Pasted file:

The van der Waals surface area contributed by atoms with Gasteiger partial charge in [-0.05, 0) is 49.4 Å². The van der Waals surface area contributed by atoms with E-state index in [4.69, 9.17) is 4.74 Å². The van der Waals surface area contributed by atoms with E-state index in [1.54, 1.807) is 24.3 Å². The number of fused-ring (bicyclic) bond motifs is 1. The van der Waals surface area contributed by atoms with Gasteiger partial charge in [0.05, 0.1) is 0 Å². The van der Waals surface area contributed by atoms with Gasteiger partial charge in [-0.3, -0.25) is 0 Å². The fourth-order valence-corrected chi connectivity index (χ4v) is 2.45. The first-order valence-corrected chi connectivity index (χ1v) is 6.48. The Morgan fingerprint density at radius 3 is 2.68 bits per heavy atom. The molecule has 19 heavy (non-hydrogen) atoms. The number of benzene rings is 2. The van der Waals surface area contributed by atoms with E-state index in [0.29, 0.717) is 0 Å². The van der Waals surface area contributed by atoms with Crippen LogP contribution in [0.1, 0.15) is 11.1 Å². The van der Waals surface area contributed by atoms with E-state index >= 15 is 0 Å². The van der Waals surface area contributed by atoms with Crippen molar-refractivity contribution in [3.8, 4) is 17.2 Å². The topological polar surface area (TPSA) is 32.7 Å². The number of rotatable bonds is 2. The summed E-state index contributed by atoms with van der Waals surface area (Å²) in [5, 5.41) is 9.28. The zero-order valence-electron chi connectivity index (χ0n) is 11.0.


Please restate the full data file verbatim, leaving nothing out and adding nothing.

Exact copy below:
The van der Waals surface area contributed by atoms with Gasteiger partial charge in [-0.05, 0) is 49.4 Å². The van der Waals surface area contributed by atoms with E-state index in [4.69, 9.17) is 4.74 Å². The van der Waals surface area contributed by atoms with E-state index in [1.54, 1.807) is 24.3 Å². The number of fused-ring (bicyclic) bond motifs is 1. The van der Waals surface area contributed by atoms with Gasteiger partial charge in [0.05, 0.1) is 0 Å². The van der Waals surface area contributed by atoms with Gasteiger partial charge in [-0.3, -0.25) is 0 Å². The fourth-order valence-corrected chi connectivity index (χ4v) is 2.45. The first-order valence-corrected chi connectivity index (χ1v) is 6.48. The Morgan fingerprint density at radius 3 is 2.68 bits per heavy atom. The molecule has 19 heavy (non-hydrogen) atoms. The number of benzene rings is 2. The van der Waals surface area contributed by atoms with E-state index in [0.29, 0.717) is 0 Å². The van der Waals surface area contributed by atoms with Crippen LogP contribution in [0.1, 0.15) is 11.1 Å². The van der Waals surface area contributed by atoms with E-state index >= 15 is 0 Å². The van der Waals surface area contributed by atoms with Crippen molar-refractivity contribution in [3.8, 4) is 17.2 Å². The topological polar surface area (TPSA) is 32.7 Å². The number of rotatable bonds is 2. The summed E-state index contributed by atoms with van der Waals surface area (Å²) in [5, 5.41) is 9.28. The zero-order valence-electron chi connectivity index (χ0n) is 11.0.